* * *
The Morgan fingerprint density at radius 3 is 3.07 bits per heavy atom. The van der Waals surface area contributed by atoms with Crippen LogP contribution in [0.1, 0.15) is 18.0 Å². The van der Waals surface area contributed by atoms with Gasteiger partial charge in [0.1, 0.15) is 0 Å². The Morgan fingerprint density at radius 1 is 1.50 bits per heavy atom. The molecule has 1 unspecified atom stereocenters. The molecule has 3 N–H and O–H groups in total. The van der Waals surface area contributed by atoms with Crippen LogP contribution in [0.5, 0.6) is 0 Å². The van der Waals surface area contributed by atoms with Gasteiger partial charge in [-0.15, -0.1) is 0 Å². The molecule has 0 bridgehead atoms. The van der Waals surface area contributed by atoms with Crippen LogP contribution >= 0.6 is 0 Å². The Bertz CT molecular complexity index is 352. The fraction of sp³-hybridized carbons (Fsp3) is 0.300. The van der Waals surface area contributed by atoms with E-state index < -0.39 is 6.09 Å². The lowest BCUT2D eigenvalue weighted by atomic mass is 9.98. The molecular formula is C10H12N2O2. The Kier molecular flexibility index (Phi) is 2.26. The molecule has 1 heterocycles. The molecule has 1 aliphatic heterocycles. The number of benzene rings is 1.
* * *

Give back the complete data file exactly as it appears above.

The Morgan fingerprint density at radius 3 is 3.07 bits per heavy atom. The van der Waals surface area contributed by atoms with Crippen LogP contribution in [0.1, 0.15) is 18.0 Å². The van der Waals surface area contributed by atoms with Gasteiger partial charge in [0.1, 0.15) is 0 Å². The Morgan fingerprint density at radius 1 is 1.50 bits per heavy atom. The molecule has 1 unspecified atom stereocenters. The molecule has 3 N–H and O–H groups in total. The van der Waals surface area contributed by atoms with Crippen LogP contribution in [0.5, 0.6) is 0 Å². The van der Waals surface area contributed by atoms with Gasteiger partial charge in [-0.15, -0.1) is 0 Å². The molecule has 0 bridgehead atoms. The van der Waals surface area contributed by atoms with Crippen LogP contribution >= 0.6 is 0 Å². The Bertz CT molecular complexity index is 352. The fraction of sp³-hybridized carbons (Fsp3) is 0.300. The van der Waals surface area contributed by atoms with E-state index < -0.39 is 6.09 Å². The lowest BCUT2D eigenvalue weighted by atomic mass is 9.98. The molecular formula is C10H12N2O2. The Kier molecular flexibility index (Phi) is 2.26. The molecule has 1 heterocycles. The molecule has 1 aliphatic heterocycles. The number of benzene rings is 1.